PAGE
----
Fluorescein Angiography and Optical Coherence Tomography

What is fluorescein angiography?

Fluorescein angiography is a common test that helps us assess blood vessels in the retina. It is important for the diagnosis for many common eye conditions such as wet macular degeneration, retinal vein occlusion and diabetic retinopathy.

What happens during the test?

Initially the pupils are dilated with a drop. This can make the vision blurry and patients are advised not to drive following angiography. A small canula is placed in a vein in the back of the hand and a small volume of dye is injected. The dye flows around the body and into the eye. A series of photographs are taken as the dye flows into the eye.

What happens after the test?

Following the test the vision will be blurry, and a patient may be asked to remain in the hospital  for a few hours before leaving. The skin develops a slight yellow tinge and the fluorescein may colour urine for 24 hours.

Is it safe?

There is a risk of fainting and collapse in patients undergoing angiography. Patients should inform the nurse if they have any allergies or ongoing medical conditions.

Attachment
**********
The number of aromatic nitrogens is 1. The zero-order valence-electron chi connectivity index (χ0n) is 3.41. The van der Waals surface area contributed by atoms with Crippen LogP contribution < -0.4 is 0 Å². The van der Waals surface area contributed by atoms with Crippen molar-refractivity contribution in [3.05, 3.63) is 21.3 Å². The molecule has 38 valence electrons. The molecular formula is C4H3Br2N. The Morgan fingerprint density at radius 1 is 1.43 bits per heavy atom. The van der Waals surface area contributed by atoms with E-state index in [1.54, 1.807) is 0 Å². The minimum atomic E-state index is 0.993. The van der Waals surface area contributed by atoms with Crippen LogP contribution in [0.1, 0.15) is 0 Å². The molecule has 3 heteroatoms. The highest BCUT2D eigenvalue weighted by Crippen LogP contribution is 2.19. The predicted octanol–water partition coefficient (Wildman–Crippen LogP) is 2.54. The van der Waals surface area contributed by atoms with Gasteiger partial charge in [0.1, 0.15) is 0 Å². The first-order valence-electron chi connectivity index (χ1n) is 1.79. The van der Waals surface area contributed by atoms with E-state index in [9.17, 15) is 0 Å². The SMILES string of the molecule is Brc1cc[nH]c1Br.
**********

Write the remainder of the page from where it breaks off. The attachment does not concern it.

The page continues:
Optical Coherence Tomography (OCT)

What is OCT?

OCT is a relatively technology that uses lasers to scan the retina. It creates a map of the thickness of the retina and also shows pockets of fluid within the retina.

Why is it useful?

OCT is a useful addition to clinical assessment of many patients with macular disease. It gives clear 3D pictures of the retina and also measures the thickness accurately. These measurements can be compared to assess whether the retinal treatments are working.

Is it safe?

OCT scanning is safe. A patients eyes will be dilated when the retina is scanned and during the scan they will see a bright light.  Following the scan the vision maybe blurred temporarily.